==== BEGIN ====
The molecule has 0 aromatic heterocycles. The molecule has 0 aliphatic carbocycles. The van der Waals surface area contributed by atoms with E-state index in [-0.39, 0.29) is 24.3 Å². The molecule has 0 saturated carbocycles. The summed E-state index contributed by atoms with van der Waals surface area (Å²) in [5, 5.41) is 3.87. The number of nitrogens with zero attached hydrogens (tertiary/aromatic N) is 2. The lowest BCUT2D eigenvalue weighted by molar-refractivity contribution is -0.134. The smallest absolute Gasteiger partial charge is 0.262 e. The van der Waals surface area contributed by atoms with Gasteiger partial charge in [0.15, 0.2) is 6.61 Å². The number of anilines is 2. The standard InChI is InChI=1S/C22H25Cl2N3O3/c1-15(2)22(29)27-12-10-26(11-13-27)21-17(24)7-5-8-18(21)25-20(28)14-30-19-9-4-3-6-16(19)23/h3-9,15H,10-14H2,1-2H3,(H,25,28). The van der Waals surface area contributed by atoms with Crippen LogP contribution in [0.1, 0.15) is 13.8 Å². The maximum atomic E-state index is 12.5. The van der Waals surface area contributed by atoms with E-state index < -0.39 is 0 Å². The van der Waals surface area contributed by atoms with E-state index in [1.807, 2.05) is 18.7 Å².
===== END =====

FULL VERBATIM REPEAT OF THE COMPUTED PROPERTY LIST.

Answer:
The molecule has 0 aromatic heterocycles. The molecule has 0 aliphatic carbocycles. The van der Waals surface area contributed by atoms with E-state index in [-0.39, 0.29) is 24.3 Å². The molecule has 0 saturated carbocycles. The summed E-state index contributed by atoms with van der Waals surface area (Å²) in [5, 5.41) is 3.87. The number of nitrogens with zero attached hydrogens (tertiary/aromatic N) is 2. The lowest BCUT2D eigenvalue weighted by molar-refractivity contribution is -0.134. The smallest absolute Gasteiger partial charge is 0.262 e. The van der Waals surface area contributed by atoms with Gasteiger partial charge in [0.15, 0.2) is 6.61 Å². The number of anilines is 2. The standard InChI is InChI=1S/C22H25Cl2N3O3/c1-15(2)22(29)27-12-10-26(11-13-27)21-17(24)7-5-8-18(21)25-20(28)14-30-19-9-4-3-6-16(19)23/h3-9,15H,10-14H2,1-2H3,(H,25,28). The van der Waals surface area contributed by atoms with Crippen LogP contribution in [0.1, 0.15) is 13.8 Å². The maximum atomic E-state index is 12.5. The van der Waals surface area contributed by atoms with E-state index < -0.39 is 0 Å². The van der Waals surface area contributed by atoms with E-state index in [1.807, 2.05) is 18.7 Å².